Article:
Eight Short Stories for Long Distance Runners
Actually Running is Hard. Read These Stories about Running Instead.
One of my favorite poems by Emily Dickinson, “I like to see it lap the Miles,” captures what I feel about long-distance running as a dual means of grounding and detaching from our perceived limits of the body. Though Dickinson’s poem is about a train, the speaker circles the machine-like way in which a distance runner must also detach and steel herself against her unknowable destiny, as she “lick[s] the Valleys up / and Stop[s] to feed [herself] at Tanks… docile and omnipotent / At [her] own stable door.”
Like a moving train, a distance runner is made subservient and powerful by her own will, all those grueling miles she spends alone on the road, enduring her pain to the point of ecstasy. I think this is true of the best writing too, the kind that knows how to subsume and enthrall us at once, streaming with a language that feels as vivid and concrete as it does illusory and untouchable. Here are eight stories that defy time and distance as a concrete, measurable object; each story pushes the mind out of its imagined borders, testing its thresholds, asking us to love what we cannot place.
“Ladies and Gentleman of the Pavement” by Jamie Quatro
(I Want to Show You More, Grove Atlantic, 2013)
Though the opening feels familiar to any regular runner—“I’m in Start Corral Three”—Quatro’s story enacts the strange dreamscape of the Chickamouga Battlefield Marathon somewhere in Georgia. The unnamed narrator, like everyone else running, has been assigned a statue to carry into the finish, and the problem is not the weight or size of the statue, but each runner’s relationship to it. The statue represents the denial of pain, and the narrator tries to confront her pain to find some relief, that moment when her “senses open up and [everything can be taken in]—telephone wires silhouetted against blue sky, layered bark on the trunk of a tree…by mile ten I can no longer feel my feet touching the ground.” Quatro reminds us that the marathon is never about finishing so much as it is about being viscerally in our bodies, for as long as it takes to separate from our suffering.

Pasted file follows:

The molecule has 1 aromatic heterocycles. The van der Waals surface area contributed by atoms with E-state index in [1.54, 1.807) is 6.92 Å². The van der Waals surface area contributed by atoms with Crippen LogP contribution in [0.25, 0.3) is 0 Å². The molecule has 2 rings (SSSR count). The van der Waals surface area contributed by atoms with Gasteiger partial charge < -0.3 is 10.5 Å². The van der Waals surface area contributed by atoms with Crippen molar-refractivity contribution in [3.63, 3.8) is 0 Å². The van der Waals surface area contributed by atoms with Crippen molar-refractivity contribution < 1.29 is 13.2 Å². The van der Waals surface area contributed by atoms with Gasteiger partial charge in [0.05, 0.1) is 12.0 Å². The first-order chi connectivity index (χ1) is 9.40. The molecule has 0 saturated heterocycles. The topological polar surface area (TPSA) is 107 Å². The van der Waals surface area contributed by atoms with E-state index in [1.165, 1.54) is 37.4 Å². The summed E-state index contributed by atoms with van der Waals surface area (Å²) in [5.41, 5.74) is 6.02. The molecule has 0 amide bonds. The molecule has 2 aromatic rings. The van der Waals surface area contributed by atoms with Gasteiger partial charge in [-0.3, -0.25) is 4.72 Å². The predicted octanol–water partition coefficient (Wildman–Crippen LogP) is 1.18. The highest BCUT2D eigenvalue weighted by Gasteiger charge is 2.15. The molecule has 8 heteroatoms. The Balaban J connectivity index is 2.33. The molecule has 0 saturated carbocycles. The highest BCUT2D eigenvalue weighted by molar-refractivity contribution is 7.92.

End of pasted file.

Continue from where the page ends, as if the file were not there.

“The Runner” by David Ryan
(Animals in Motion, Roundabout Press, 2014)
“The Runner” is a work of lyric brilliance as it circles a father’s love for his daughter as she learns to walk, and eventually run, surpassing him. But then he suddenly loses her. His ten-year-old daughter dies of an unknown cause, and we experience the reversal of nature as an ordered, measurable thing hurled onto his running body; he feels his legs “chopping off” like trees whose branches are like “capillaries” spreading through “the poison hard sun.” Yet the man still runs on for his daughter, chasing after his pain, circling it in his heart as the language circles and searches to overcome his grief. The story traces the shape of loss, almost like a spinning orbit beating past death and into the mythic depths of a father’s love for his child, becoming a map of their shared “constellated memory.”